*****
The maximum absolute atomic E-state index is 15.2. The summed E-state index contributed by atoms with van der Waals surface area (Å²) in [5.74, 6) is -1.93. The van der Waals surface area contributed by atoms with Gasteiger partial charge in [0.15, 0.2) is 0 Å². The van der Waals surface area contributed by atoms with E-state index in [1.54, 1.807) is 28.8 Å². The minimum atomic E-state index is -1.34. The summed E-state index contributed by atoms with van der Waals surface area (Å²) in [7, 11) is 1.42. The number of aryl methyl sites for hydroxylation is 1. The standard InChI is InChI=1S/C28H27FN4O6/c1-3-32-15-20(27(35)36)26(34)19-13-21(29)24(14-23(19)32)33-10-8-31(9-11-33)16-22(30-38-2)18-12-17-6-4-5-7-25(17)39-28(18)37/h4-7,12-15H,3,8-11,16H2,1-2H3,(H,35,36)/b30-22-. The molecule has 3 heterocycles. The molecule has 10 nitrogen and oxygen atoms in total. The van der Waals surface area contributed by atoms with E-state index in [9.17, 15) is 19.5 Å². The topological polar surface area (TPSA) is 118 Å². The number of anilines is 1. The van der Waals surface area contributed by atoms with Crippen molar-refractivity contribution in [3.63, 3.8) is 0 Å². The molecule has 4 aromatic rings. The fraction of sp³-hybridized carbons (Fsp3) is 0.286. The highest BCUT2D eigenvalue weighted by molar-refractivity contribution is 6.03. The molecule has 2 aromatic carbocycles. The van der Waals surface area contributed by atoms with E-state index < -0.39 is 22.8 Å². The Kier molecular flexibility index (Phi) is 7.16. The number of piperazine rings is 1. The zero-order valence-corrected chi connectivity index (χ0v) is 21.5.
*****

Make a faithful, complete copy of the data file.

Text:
The maximum absolute atomic E-state index is 15.2. The summed E-state index contributed by atoms with van der Waals surface area (Å²) in [5.74, 6) is -1.93. The van der Waals surface area contributed by atoms with Gasteiger partial charge in [0.15, 0.2) is 0 Å². The van der Waals surface area contributed by atoms with E-state index in [1.54, 1.807) is 28.8 Å². The minimum atomic E-state index is -1.34. The summed E-state index contributed by atoms with van der Waals surface area (Å²) in [7, 11) is 1.42. The number of aryl methyl sites for hydroxylation is 1. The standard InChI is InChI=1S/C28H27FN4O6/c1-3-32-15-20(27(35)36)26(34)19-13-21(29)24(14-23(19)32)33-10-8-31(9-11-33)16-22(30-38-2)18-12-17-6-4-5-7-25(17)39-28(18)37/h4-7,12-15H,3,8-11,16H2,1-2H3,(H,35,36)/b30-22-. The molecule has 3 heterocycles. The molecule has 10 nitrogen and oxygen atoms in total. The van der Waals surface area contributed by atoms with E-state index in [9.17, 15) is 19.5 Å². The topological polar surface area (TPSA) is 118 Å². The number of anilines is 1. The van der Waals surface area contributed by atoms with Crippen molar-refractivity contribution in [3.63, 3.8) is 0 Å². The molecule has 4 aromatic rings. The fraction of sp³-hybridized carbons (Fsp3) is 0.286. The highest BCUT2D eigenvalue weighted by molar-refractivity contribution is 6.03. The molecule has 2 aromatic carbocycles. The van der Waals surface area contributed by atoms with E-state index < -0.39 is 22.8 Å². The Kier molecular flexibility index (Phi) is 7.16. The number of piperazine rings is 1. The zero-order valence-corrected chi connectivity index (χ0v) is 21.5.